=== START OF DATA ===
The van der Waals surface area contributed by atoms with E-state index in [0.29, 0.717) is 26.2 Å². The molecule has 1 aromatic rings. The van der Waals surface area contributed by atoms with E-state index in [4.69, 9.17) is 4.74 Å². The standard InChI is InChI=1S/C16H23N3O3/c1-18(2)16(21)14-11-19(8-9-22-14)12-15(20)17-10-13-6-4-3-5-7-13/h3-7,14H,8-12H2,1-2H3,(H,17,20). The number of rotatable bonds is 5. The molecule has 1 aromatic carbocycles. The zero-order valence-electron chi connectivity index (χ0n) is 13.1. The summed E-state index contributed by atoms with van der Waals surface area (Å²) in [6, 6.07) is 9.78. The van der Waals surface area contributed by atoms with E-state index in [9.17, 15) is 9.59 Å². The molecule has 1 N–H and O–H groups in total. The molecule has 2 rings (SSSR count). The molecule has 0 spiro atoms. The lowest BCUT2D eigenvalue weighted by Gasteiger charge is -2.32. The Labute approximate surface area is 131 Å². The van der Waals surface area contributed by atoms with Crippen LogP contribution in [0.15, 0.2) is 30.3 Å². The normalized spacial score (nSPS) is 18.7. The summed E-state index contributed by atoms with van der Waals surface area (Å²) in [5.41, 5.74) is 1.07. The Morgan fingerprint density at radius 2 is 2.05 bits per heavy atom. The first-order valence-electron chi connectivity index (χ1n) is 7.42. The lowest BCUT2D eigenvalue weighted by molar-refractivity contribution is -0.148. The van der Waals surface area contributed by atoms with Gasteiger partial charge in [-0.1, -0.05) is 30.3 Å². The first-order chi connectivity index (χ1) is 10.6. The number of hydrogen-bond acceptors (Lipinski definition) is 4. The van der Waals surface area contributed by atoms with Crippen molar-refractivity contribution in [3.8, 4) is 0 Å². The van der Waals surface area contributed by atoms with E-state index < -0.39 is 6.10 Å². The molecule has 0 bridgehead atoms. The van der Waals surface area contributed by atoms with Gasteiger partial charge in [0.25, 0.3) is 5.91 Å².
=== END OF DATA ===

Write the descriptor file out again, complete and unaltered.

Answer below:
The van der Waals surface area contributed by atoms with E-state index in [0.29, 0.717) is 26.2 Å². The molecule has 1 aromatic rings. The van der Waals surface area contributed by atoms with E-state index in [4.69, 9.17) is 4.74 Å². The standard InChI is InChI=1S/C16H23N3O3/c1-18(2)16(21)14-11-19(8-9-22-14)12-15(20)17-10-13-6-4-3-5-7-13/h3-7,14H,8-12H2,1-2H3,(H,17,20). The number of rotatable bonds is 5. The molecule has 1 aromatic carbocycles. The zero-order valence-electron chi connectivity index (χ0n) is 13.1. The summed E-state index contributed by atoms with van der Waals surface area (Å²) in [6, 6.07) is 9.78. The van der Waals surface area contributed by atoms with E-state index in [9.17, 15) is 9.59 Å². The molecule has 1 N–H and O–H groups in total. The molecule has 2 rings (SSSR count). The molecule has 0 spiro atoms. The lowest BCUT2D eigenvalue weighted by Gasteiger charge is -2.32. The Labute approximate surface area is 131 Å². The van der Waals surface area contributed by atoms with Crippen LogP contribution in [0.15, 0.2) is 30.3 Å². The normalized spacial score (nSPS) is 18.7. The summed E-state index contributed by atoms with van der Waals surface area (Å²) in [5.41, 5.74) is 1.07. The Morgan fingerprint density at radius 2 is 2.05 bits per heavy atom. The first-order valence-electron chi connectivity index (χ1n) is 7.42. The lowest BCUT2D eigenvalue weighted by molar-refractivity contribution is -0.148. The van der Waals surface area contributed by atoms with Gasteiger partial charge in [-0.1, -0.05) is 30.3 Å². The first-order chi connectivity index (χ1) is 10.6. The number of hydrogen-bond acceptors (Lipinski definition) is 4. The van der Waals surface area contributed by atoms with Crippen molar-refractivity contribution in [3.8, 4) is 0 Å². The van der Waals surface area contributed by atoms with E-state index < -0.39 is 6.10 Å². The molecule has 0 bridgehead atoms. The van der Waals surface area contributed by atoms with Gasteiger partial charge in [0.25, 0.3) is 5.91 Å².